The cost impacts when mold growth occurs during construction can be huge. A recent settlement in California for roof leaks was made for $33,000, and an $11.5 million claim was made against an architect, construction manager and subcontractors in Florida.
What Causes Mold to Grow During Construction?
The primary reason for mold growth during a construction project is uncontrolled moisture incursion in the form of liquid flow, condensation, high humidity, and/or capillary action that dampens building materials. Inspections for moisture incursion and quick response are necessary, as the Environmental Protection Agency (EPA) and other sources have indicated that mold growth can start in as little as 24 to 48 hours after building materials become wet.
Some major causes of mold growth during construction include:
- Site Issues: poor site drainage, inadequate building protection, water buildup in basements and crawlspaces, and stored building materials that get wet.
- Product Issues: primarily wood members with “lumber yard” or sap-stain molds.
- Procedural Issues: the “shrug it off and build it” mentality when moisture incursion occurs.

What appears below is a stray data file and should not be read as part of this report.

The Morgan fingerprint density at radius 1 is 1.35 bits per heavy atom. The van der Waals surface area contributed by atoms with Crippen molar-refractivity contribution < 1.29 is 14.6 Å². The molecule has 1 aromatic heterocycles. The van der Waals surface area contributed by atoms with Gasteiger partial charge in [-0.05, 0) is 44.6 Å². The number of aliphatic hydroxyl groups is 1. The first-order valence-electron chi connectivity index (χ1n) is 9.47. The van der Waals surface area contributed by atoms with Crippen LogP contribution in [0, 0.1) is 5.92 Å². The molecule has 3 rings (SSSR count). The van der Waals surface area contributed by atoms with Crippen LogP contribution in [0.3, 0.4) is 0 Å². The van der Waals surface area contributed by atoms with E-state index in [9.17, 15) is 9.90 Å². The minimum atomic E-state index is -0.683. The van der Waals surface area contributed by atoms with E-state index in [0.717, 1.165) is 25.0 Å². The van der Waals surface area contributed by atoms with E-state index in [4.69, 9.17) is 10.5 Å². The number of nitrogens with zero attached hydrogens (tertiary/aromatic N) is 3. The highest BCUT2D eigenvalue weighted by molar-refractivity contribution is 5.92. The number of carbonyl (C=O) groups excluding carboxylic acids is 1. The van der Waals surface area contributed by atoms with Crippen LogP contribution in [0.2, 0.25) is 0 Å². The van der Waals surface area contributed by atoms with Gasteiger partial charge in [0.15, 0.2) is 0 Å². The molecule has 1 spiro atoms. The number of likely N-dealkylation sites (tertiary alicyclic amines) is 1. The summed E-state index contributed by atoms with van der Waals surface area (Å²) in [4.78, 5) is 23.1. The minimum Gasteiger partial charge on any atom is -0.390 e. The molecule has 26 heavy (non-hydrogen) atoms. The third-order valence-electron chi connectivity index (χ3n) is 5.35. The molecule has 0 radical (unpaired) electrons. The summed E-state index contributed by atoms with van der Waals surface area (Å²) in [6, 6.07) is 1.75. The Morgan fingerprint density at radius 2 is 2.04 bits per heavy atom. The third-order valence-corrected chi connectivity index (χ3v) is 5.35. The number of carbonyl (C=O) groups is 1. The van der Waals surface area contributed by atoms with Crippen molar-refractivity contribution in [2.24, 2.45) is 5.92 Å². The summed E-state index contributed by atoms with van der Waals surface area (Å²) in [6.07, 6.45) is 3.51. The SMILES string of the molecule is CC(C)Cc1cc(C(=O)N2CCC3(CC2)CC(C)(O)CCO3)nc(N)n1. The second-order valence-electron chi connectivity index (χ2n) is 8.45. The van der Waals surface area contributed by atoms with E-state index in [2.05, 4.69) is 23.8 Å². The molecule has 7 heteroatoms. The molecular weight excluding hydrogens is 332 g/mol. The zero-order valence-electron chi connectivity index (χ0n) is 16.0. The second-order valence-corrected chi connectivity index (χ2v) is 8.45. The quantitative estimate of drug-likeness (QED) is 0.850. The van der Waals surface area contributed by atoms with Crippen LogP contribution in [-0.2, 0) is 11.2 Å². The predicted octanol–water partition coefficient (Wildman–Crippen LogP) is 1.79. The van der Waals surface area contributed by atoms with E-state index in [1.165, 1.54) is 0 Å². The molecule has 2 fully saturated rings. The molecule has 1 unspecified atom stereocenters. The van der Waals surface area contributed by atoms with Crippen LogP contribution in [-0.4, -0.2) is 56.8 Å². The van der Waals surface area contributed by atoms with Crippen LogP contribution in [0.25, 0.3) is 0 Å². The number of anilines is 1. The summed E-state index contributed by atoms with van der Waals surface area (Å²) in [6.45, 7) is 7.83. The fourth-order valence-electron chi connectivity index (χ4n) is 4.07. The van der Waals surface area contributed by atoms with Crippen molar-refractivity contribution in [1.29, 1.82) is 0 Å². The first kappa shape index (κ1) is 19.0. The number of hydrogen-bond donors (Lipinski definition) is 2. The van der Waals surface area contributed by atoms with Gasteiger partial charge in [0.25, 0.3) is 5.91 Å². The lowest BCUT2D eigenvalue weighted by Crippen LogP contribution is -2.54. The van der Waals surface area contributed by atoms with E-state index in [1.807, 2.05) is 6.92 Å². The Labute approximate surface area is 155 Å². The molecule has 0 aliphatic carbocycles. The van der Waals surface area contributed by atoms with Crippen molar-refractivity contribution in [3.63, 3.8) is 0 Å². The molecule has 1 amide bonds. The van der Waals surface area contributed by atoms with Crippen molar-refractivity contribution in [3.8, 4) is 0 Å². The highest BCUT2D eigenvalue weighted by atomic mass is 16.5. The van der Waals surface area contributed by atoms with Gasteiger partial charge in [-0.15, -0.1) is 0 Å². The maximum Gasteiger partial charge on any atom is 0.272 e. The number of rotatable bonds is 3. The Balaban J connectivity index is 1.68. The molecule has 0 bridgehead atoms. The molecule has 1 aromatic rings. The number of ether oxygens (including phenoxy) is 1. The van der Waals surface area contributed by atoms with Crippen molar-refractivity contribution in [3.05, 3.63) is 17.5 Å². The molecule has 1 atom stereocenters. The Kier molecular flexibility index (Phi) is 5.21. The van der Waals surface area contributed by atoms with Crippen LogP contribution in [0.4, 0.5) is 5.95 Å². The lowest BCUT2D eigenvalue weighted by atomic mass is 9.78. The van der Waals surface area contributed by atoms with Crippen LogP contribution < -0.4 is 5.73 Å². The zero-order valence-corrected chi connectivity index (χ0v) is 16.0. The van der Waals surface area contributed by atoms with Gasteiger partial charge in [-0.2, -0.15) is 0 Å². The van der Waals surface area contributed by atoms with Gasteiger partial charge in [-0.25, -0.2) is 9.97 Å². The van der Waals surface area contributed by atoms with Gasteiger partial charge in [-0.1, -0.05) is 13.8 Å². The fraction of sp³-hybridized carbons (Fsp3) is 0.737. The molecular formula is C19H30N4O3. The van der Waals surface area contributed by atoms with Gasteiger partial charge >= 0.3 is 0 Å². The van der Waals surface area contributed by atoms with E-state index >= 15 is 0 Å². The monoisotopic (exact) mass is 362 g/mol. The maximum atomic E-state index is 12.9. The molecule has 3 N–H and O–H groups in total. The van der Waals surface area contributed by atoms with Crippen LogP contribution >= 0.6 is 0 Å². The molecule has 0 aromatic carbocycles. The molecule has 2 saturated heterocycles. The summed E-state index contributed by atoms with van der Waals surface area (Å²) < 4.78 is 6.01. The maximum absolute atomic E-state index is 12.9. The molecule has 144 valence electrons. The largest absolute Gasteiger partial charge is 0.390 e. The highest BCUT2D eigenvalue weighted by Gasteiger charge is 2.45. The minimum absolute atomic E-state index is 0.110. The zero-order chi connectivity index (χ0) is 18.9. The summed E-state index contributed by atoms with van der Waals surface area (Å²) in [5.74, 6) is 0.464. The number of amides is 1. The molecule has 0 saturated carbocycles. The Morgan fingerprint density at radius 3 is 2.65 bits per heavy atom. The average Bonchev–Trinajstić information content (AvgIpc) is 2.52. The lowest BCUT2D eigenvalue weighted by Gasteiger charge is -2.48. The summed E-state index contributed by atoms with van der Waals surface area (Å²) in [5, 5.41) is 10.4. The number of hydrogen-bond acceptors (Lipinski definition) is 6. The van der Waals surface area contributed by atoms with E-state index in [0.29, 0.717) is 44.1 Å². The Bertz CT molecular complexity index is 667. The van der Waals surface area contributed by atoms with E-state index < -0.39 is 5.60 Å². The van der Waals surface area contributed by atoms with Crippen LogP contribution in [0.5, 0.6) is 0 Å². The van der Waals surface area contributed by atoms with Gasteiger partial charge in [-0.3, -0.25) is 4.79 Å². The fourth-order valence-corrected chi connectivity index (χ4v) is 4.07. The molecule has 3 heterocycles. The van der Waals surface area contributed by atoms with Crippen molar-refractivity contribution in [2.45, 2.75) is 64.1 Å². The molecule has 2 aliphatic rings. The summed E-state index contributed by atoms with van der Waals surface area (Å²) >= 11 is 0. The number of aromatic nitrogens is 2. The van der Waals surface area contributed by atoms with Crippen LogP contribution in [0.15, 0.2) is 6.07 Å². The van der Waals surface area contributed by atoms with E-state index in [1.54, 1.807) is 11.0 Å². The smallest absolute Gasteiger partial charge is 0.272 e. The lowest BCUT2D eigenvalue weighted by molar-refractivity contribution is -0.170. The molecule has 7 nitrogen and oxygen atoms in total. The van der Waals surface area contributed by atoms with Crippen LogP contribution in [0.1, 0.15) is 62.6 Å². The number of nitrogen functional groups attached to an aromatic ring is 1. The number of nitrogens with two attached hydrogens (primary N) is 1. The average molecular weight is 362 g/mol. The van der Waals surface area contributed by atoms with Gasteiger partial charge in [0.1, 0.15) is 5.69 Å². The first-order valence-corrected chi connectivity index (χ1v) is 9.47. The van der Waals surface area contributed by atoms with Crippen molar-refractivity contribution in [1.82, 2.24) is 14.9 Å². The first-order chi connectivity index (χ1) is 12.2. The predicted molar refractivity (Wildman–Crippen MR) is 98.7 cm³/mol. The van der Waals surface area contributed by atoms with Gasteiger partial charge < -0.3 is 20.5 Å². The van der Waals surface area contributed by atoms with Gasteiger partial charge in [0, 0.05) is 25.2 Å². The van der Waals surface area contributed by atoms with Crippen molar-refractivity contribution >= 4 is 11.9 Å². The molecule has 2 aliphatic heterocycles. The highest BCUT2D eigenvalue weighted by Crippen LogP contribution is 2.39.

- Design Issues: design flaws or construction defects that allow moisture incursion.
Proactive Measures to Prevent Mold Growth
Site, product and procedural issues are immediately recognizable and can even be addressed proactively to prevent moisture incursion and mold growth from occurring in the first place. Design flaws, when discovered, should be immediately documented to the owner and designer.
When construction defects resulting in moisture incursion are recognized they should be immediately addressed for liability reduction. The longer moisture incursion is allowed to occur the more extensive the mold growth will be.
Remember, there is always the potential for hidden mold growth within wall, ceiling and floor assemblies, or in “layers” of construction (e.g., multiple layers of drywall or vinyl wall coverings) that may not be apparent after a water incursion event.
How to prevent mold in a construction setting:
- Moisture Control: Developing moisture control strategies and response plans for the site and building.
- Remove Water: Having water pumps, fans, dehumidifiers and wet vacuums readily available to clean up after water events, or access to a professional drying contractor, will help reduce the potential for mold growth.
- Protect Materials: Construction materials, particularly porous materials, drywall and wood, need to be protected and stored in a dry location.
- Lumberyard Agreements: Contractual arrangements can be made with lumber suppliers regarding moisture content and what will be done with lumber showing visible signs of mold growth.